Divorce Law in West Virginia

A divorce or marital dissolution formally ends the marital relationship and the duties and responsibilities of the parties toward one another, including the division of marital assets and debts. If there are minor children involved and an inequitable financial situation exists, there may be continued obligations.

Do You Need an Attorney?

If you had a short marriage with no children and few marital assets, you can probably navigate through the West Virginia court system with a little help from self-help guides and achieve your own divorce.

However, if you and your spouse have unresolved differences regarding the division of assets, of what constitutes marital property, or have other issues pertaining to child custody, visitation, and financial support, having legal representation can protect you from making decisions you may later regret.

Getting a Divorce

Before you can file for divorce in West Virginia, you must have lived in the state for at least one year. The state recognizes fault and no-fault divorces. You may proceed with a no-fault divorce by alleging irreconcilable differences or if you have lived in separate residences for one year without interruption.

For some people who are unsure about getting a divorce, you have the option of a legal separation that is the equivalent of a marital dissolution with all the obligations and duties set forth as if you were divorced. If you later decide to proceed with the dissolution, you already have the framework in place.


An annulment is a court decree stating that your marriage never existed. Most states allow an annulment under very limited circumstances. West Virginia has a wide range of situations for voiding a marriage. These situations include if one party was a convicted criminal without the knowledge of the other; if a spouse was insane or had a venereal disease; was pregnant with another man's child without the husband's knowledge; or if the wife was notoriously a prostitute or the husband notoriously a licentious person.

Avoiding Court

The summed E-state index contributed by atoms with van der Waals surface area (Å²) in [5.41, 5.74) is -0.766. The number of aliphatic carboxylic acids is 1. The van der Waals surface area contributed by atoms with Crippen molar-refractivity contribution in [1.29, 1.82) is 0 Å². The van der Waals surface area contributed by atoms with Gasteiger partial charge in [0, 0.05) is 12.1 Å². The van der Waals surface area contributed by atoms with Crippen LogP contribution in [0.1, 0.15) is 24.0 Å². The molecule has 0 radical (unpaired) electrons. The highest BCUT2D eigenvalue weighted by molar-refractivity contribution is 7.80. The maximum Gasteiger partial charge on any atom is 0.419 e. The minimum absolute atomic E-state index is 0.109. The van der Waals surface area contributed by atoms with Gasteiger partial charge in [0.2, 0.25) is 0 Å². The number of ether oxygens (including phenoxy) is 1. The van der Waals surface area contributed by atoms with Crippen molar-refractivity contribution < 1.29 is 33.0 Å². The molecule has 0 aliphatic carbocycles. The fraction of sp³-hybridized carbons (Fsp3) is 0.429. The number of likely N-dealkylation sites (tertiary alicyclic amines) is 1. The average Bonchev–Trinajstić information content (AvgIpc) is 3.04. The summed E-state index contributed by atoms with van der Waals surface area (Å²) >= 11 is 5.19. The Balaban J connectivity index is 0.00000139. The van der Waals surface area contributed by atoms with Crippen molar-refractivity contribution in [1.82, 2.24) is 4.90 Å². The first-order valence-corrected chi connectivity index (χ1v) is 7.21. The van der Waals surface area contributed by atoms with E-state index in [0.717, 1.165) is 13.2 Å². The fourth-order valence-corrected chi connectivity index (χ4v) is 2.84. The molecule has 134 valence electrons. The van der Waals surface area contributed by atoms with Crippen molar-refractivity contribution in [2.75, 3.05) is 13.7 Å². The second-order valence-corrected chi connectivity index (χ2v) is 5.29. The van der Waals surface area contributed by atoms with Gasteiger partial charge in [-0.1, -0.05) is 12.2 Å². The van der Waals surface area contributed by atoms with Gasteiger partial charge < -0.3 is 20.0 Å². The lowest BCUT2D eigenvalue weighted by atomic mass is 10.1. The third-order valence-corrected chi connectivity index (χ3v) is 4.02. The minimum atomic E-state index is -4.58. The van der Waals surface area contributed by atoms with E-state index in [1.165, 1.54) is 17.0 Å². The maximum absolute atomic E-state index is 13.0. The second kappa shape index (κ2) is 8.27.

Avoiding court should be your goal because of the legal fees and costs involved in any divorce and the uncertainty of the outcome. Mediation is an option where an independent party facilitates informal meetings to help you achieve a mutually satisfactory agreement in a non-adversarial atmosphere.

Another method of alternative dispute resolution used in West Virginia divorces is Collaborative Practice, which uses a team approach consisting of financial, legal, and mental health professionals to craft a marital settlement outside of the litigation process.

Property and Debt Distribution

Like most other states, West Virginia uses equitable distribution in dividing your marital property. This is a flexible approach used by the court to divide your assets and debts in an equitable fashion rather than simply giving each party half. The factors used by the court include assessing each party's health, income, needs, employability, finances, child custody arrangements, tax consequences, and labor provided by a party that increased the earning potential of the other.

Changing Your Name

If you want to change your last name back to your maiden name, you can include a provision in your final decree to that effect. You will use your divorce decree to notify the department of motor vehicles, Social Security Administration, post office, schools, passport office, banks, insurance agencies, registrar of voters, and public assistance agencies.

Speak to a West Virginia Divorce Lawyer

A divorce consists of many different issues and areas of the law. Legal advice or representation is often essential to protect your interests and assets. A divorce lawyer can explain the legal ramifications of your divorce and whether alternative dispute methods may be best for you.

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